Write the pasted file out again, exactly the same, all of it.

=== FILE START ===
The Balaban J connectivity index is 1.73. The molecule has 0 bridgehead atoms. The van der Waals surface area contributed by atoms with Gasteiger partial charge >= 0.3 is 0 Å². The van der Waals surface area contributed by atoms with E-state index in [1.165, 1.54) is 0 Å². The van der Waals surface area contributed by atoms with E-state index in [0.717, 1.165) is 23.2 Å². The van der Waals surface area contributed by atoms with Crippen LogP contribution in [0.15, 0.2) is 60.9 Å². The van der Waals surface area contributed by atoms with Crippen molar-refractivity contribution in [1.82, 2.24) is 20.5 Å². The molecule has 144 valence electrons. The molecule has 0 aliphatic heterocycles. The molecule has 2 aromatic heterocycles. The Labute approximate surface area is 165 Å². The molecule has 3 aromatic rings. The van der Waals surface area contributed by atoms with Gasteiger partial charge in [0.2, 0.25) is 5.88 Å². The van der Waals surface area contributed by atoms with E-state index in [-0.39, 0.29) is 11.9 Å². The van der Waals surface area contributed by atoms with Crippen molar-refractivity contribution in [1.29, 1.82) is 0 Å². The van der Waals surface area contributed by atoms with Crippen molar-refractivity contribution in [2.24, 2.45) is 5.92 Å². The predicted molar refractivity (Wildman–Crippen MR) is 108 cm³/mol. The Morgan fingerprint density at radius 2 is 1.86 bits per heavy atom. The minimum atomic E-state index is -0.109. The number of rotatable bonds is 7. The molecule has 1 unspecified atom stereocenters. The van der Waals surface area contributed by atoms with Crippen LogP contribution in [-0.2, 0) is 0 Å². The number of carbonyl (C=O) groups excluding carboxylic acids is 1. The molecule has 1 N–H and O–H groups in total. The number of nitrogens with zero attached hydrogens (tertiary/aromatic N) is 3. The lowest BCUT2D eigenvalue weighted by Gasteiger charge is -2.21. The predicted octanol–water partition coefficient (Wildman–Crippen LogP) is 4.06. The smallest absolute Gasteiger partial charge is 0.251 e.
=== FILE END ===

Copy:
The Balaban J connectivity index is 1.73. The molecule has 0 bridgehead atoms. The van der Waals surface area contributed by atoms with Gasteiger partial charge >= 0.3 is 0 Å². The van der Waals surface area contributed by atoms with E-state index in [1.165, 1.54) is 0 Å². The van der Waals surface area contributed by atoms with E-state index in [0.717, 1.165) is 23.2 Å². The van der Waals surface area contributed by atoms with Crippen LogP contribution in [0.15, 0.2) is 60.9 Å². The van der Waals surface area contributed by atoms with Crippen molar-refractivity contribution in [1.82, 2.24) is 20.5 Å². The molecule has 144 valence electrons. The molecule has 0 aliphatic heterocycles. The molecule has 2 aromatic heterocycles. The Labute approximate surface area is 165 Å². The molecule has 3 aromatic rings. The van der Waals surface area contributed by atoms with Gasteiger partial charge in [0.2, 0.25) is 5.88 Å². The van der Waals surface area contributed by atoms with E-state index in [-0.39, 0.29) is 11.9 Å². The van der Waals surface area contributed by atoms with Crippen molar-refractivity contribution in [1.29, 1.82) is 0 Å². The van der Waals surface area contributed by atoms with Crippen molar-refractivity contribution in [2.24, 2.45) is 5.92 Å². The predicted molar refractivity (Wildman–Crippen MR) is 108 cm³/mol. The Morgan fingerprint density at radius 2 is 1.86 bits per heavy atom. The minimum atomic E-state index is -0.109. The number of rotatable bonds is 7. The molecule has 1 unspecified atom stereocenters. The van der Waals surface area contributed by atoms with Crippen LogP contribution in [-0.2, 0) is 0 Å². The number of carbonyl (C=O) groups excluding carboxylic acids is 1. The molecule has 1 N–H and O–H groups in total. The number of nitrogens with zero attached hydrogens (tertiary/aromatic N) is 3. The lowest BCUT2D eigenvalue weighted by Gasteiger charge is -2.21. The predicted octanol–water partition coefficient (Wildman–Crippen LogP) is 4.06. The smallest absolute Gasteiger partial charge is 0.251 e.